After the Earp families had left for California and safety, Doc and Wyatt, along with Wyatt's younger brother Warren Earp and Wyatt's friends Sherman McMasters, Turkey Creek Jack Johnson and Texas Jack Vermillion, rode on a vendetta for three weeks, during which Curly Bill Brocius and at least two other men thought to be responsible for Morgan's death, were killed. Eventually, with warrants on six of the vendetta posse (including Wyatt and Doc) in the Arizona Territory for the killing of Stillwell, the posse moved to New Mexico, then Colorado, in mid-April, 1882. Along that journey, while in New Mexico, Wyatt and Doc had a minor argument, and parted ways before going separately to different parts of Colorado.
After the vendetta ride, neither Doc nor the rest of the vendetta party ever went back to Arizona to live. In Doc's case, Colorado refused to extradite him (due to lack of evidence) when he was arrested for the Stilwell killing in Denver in May, 1882 (Doc spent the last two weeks of that month in jail while that issue was decided). Doc and Wyatt would meet again in June of 1882 in Gunnison, after Doc was released. There is controversy about whether or not any of the Earp vendetta posse slipped briefly back to the Tombstone area to kill Johnny Ringo on July 12-13, 1882. Biographers of Ringo do not believe it is very likely.
Final illness

Holliday spent the rest of his brief life in Colorado. After a stay in Leadville, Colorado, he suffered from the effects of the high altitude, and his health and evidently his gambling skills began to deteriorate badly. In August, 1884, he shot Billy Allen, a man who was threatening him with a beating in the collection of a loan to Doc of just five dollars, which Doc didn't have the money to repay. (Holliday and Allen were not strangers, since the same Billy Allen in 1881 had testified unfavorably in the Spicer Hearing regarding the Earp's role in the O.K. Corral gunfight
According to his own court testimony, given while pleading self-defense, Doc was then down to just 122 pounds in weight. Allen recovered from his bullet wound, which was to the arm (Doc had been tackled and prevented from doing worse), and the jury ultimately found Doc not guilty.
According to Wyatt's wife Josie/Sadie, Doc and Wyatt met for the last time in late 1885, in Denver, Colorado. Holliday by then was very ill, but still able to walk and gamble.
In 1887, now prematurely gray and ailing badly, Doc made his way to a hotel (the Hotel Glenwood) near the hot springs of Glenwood Springs, Colorado, hoping to take advantage of the reputed curative power of the waters. However, the sulfurous fumes from the spring may have done his lungs more harm than good, and Holliday eventually died in his hotel room, after being bedridden for two months.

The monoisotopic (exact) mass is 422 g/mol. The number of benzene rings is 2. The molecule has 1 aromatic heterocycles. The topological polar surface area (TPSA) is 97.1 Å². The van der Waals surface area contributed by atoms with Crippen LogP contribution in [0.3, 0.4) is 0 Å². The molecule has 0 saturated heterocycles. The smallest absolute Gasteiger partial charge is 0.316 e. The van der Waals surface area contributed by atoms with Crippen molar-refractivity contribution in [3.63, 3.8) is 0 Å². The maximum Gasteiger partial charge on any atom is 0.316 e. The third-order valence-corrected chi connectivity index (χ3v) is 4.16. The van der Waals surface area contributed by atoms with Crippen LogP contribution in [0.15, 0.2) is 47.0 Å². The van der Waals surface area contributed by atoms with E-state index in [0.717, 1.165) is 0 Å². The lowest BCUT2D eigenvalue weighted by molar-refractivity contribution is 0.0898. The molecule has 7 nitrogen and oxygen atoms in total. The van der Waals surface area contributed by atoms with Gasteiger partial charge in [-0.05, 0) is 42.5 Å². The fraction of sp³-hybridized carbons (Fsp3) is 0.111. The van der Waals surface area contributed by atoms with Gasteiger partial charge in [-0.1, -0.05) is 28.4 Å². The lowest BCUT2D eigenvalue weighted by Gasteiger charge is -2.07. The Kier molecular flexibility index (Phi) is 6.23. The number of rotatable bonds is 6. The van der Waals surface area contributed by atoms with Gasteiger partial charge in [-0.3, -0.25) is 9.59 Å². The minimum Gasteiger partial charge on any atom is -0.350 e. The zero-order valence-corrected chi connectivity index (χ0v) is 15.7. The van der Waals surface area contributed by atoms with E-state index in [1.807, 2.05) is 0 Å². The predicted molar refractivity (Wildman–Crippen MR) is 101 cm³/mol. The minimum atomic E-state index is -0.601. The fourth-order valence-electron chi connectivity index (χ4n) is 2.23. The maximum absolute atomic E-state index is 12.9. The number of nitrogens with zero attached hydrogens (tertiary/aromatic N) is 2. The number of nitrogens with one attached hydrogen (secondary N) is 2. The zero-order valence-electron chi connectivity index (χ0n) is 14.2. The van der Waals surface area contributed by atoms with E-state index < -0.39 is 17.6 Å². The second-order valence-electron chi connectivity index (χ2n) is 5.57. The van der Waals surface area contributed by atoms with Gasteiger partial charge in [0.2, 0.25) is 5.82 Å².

In the end, it was tuberculosis that got Doc Holliday, at the age of 36. Fifteen years after the doctors gave him only months to live, he died peacefully in his hotel bed. There is controversy about whether he formally converted to Catholicism first. He is known to have seen a priest in his final illness, but it is known that his funeral services were conducted by a Presbyterian minister (Holliday's father was Presbyterian), which makes it less likely that Doc received sacraments as a Catholic. Doc had been raised as a Methodist by his mother, and attended Methodist services as an adult, but his friend and first cousin Martha Anne "Mattie" Holliday, with whom he regularly corresponded throughout his life, had years earlier become a Catholic nun, and this may have been an influence. Doc's long-time companion Big Nose Kate had also attended a convent school, and was probably Catholic. Kate helped care for Doc in the last months of his life, and was with him at the end.
Dying, Holliday asked for a drink of whiskey, and his reputed last words were "This is funny." Perhaps he was looking at his bootless feet. No one ever thought that he would die with his boots off, or in bed. Doc's dying words, however, are also a matter of speculation, and they are not reported by Kate or any contemporary account of his death.
Doc Holliday's grave is in Glenwood Springs cemetery. There is dispute about whether he is actually buried in his marked grave, or even in the cemetery itself. He died in deep winter when the ground was frozen and was buried the same day in what was probably a temporary grave. This grave may not have been in the old cemetery, which was up a difficult road on the mountain. It is thus possible his body was never later relocated, but the truth is not known, since no exhumation has been attempted. If Doc is not in Glenwood Cemetery, he may be in somebody's back yard in modern Glenwood Springs city, at a lower altitude.
What those who knew him said of his character

Doc was known to be literate, but due to loss and destruction of his personal letters by his family, no authenticated specimen of his writing survives. A few newspaper interviews survive, but must be viewed judiciously due to the journalistic license sometimes taken in the period. Various people who knew Holliday well have also left commentary: